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Open Access Publications from the University of California

Characterization of a New Suppressor Myeloid Dendritic Cell Population in Pediatrics

  • Author(s): Padilla, Robert Lee
  • Advisor(s): Franco, Alessandra
  • Murre, Cornelis
  • et al.

Recently studies have shown that in subjects with acute Kawasaki disease (KD), an acute pediatric vasculitis of the coronary artery, there exists a population of myeloid dendritic cells (mDCs) that have the ability to secrete the suppressive cytokine interleukin (IL)-10. Enumeration of the mDC and the regulatory T cell (Treg) populations from 3 cohorts of pediatric subjects: acute KD, acute pediatric febrile controls, and healthy children have been analyzed with an expanded panel of surface markers. From these cohorts of subjects, it was found that a newly described population of tolerogenic mDC is present in circulation and is defined as being CD11c+CD11b+CD14+ILT-4+CD4+ and by the expression of differential amounts of HLA-G. This newly described population of mDCs express the DCs maturation marker CD86, which is a T cell co-receptor. An in vitro assay plating with these newly found tolerogenic mDC population produced IL-10 in a dose dependent fashion when stimulated with scalar doses of purified fragments of the heavy chain constant region of immunoglobulin (Fc). These tolerogenic mDC did not exhibit properties that enable them to polarize T cells into peripherally induced regulatory T cells (iTreg), but the Fc stimulated tolerogenic mDC demonstrated the ability to suppress T helper 1 (Th1) differentiation as demonstrated by reduced levels of interferon (IFN)γ mRNA transcript in naïve T cell co-culture in vitro. In pediatric subjects these mDC express the adenosine 2A receptor (A2AR) which induces intracellular cAMP production, which in turn can cause production of IL-10 in these tolerogenic cells. Expression of CD31 on these tolerogenic mDC can offer a possibility for these cells to directly suppress inflamed tissue by being able to bind to CD38 on the inflamed endothelial cells.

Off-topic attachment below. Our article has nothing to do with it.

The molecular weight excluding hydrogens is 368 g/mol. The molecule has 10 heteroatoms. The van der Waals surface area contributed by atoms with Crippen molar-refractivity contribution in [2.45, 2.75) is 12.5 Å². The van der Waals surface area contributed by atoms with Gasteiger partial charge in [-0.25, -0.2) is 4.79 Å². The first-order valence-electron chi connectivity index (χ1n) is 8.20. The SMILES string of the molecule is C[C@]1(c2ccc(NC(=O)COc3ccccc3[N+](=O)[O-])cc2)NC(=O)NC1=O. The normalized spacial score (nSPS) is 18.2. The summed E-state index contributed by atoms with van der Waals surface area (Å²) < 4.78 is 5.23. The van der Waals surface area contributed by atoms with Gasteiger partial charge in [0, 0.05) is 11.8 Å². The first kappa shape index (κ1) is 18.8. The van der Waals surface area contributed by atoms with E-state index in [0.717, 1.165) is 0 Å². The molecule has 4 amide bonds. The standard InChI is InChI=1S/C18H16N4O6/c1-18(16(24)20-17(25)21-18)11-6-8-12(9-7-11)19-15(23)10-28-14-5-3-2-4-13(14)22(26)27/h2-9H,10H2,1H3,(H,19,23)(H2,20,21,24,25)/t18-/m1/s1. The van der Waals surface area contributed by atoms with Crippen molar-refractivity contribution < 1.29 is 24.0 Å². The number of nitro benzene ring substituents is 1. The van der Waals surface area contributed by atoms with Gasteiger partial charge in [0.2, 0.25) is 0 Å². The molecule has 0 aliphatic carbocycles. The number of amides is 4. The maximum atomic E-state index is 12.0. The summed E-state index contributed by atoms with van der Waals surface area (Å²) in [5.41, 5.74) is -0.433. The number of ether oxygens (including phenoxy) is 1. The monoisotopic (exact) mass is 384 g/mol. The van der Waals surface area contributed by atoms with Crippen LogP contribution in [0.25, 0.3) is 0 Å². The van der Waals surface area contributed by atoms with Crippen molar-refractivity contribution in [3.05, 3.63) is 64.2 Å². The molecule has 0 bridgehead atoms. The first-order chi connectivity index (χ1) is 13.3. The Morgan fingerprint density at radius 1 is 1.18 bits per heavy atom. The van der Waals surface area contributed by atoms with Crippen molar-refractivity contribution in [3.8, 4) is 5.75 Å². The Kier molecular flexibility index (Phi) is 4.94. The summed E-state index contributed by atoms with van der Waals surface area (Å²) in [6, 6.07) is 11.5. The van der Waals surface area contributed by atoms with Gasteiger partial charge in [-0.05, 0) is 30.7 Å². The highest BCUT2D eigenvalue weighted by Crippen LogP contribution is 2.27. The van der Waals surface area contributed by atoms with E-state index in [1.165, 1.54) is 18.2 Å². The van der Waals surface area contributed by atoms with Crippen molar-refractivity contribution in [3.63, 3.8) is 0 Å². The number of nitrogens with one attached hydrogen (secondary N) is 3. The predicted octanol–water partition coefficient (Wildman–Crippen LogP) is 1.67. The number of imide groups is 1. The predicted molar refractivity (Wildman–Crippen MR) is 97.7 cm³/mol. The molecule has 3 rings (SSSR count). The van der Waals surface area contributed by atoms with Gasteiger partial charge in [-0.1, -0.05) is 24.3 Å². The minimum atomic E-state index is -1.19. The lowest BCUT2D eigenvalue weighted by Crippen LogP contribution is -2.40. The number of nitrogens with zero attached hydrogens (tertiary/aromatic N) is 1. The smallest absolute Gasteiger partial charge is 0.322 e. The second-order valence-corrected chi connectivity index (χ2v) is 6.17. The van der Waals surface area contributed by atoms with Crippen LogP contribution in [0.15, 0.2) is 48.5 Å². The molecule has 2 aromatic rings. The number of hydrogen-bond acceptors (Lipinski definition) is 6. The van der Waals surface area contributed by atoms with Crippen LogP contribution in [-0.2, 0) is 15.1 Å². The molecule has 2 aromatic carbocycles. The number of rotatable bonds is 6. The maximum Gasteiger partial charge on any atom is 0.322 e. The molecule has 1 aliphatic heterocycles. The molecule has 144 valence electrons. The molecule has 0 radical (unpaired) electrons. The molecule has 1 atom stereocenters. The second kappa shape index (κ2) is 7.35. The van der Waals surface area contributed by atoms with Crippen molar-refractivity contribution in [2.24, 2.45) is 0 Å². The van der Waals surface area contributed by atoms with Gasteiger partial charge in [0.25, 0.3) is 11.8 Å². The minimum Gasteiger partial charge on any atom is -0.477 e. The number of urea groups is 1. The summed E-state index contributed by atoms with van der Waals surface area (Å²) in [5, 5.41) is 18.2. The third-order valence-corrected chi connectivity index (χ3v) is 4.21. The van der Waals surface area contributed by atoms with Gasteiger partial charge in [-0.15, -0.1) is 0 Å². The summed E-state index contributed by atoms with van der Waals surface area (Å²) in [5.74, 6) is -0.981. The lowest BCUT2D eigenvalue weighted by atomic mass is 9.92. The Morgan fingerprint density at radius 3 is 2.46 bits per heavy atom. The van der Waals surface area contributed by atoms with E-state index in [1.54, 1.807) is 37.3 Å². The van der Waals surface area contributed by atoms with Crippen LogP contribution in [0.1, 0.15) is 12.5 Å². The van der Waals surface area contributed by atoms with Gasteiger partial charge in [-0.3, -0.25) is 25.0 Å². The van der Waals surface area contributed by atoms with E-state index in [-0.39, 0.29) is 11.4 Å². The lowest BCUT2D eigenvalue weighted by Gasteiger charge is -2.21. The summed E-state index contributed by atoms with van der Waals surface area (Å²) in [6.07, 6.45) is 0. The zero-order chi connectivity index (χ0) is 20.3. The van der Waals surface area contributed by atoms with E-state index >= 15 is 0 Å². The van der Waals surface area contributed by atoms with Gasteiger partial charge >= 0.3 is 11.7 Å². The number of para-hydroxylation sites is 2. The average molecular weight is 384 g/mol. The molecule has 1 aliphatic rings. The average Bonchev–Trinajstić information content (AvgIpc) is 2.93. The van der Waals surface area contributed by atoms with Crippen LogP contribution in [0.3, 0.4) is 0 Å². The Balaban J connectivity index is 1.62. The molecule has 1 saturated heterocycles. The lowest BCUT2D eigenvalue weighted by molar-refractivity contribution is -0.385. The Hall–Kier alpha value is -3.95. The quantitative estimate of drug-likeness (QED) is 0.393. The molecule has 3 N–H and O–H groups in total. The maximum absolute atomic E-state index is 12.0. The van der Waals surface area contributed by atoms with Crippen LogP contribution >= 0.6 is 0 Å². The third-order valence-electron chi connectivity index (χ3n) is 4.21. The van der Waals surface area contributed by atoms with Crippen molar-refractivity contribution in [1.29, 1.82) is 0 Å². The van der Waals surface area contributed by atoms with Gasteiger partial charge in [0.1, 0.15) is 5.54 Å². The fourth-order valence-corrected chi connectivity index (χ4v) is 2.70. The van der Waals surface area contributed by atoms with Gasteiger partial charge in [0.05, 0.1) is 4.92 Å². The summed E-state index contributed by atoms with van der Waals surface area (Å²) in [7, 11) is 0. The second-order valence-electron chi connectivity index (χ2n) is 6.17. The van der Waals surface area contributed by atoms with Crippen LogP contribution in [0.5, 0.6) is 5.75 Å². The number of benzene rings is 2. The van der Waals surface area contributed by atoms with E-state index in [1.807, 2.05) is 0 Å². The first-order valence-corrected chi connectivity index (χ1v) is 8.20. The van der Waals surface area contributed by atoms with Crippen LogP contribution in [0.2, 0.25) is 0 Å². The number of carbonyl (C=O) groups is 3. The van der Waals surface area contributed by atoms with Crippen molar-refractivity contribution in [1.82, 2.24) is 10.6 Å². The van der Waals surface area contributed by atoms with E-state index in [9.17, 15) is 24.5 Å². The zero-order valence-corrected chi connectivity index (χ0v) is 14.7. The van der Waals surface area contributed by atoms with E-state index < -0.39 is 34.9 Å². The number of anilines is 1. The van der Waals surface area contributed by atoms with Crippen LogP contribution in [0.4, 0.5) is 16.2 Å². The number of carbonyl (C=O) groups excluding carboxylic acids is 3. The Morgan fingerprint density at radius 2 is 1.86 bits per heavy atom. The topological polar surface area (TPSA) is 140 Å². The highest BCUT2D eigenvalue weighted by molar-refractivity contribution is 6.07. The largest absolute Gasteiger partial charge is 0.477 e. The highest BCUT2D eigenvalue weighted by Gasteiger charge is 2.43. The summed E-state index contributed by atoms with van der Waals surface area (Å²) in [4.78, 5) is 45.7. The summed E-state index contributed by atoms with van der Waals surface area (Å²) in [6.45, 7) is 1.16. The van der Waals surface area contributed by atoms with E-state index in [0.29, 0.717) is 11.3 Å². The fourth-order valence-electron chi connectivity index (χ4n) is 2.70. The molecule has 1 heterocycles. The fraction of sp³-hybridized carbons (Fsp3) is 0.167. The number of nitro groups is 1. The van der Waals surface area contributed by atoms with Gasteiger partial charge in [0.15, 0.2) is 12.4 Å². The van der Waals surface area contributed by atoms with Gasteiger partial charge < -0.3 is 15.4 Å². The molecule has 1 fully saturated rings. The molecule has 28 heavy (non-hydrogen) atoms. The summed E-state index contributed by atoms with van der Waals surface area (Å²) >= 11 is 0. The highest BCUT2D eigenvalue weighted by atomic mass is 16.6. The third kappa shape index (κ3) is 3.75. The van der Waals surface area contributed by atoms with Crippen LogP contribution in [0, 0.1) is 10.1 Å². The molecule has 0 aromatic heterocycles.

This study identifies a new population of tolerogenic mDC in pediatrics who appears to compensate for the lack of a fully developed adaptive immune system in these young children.

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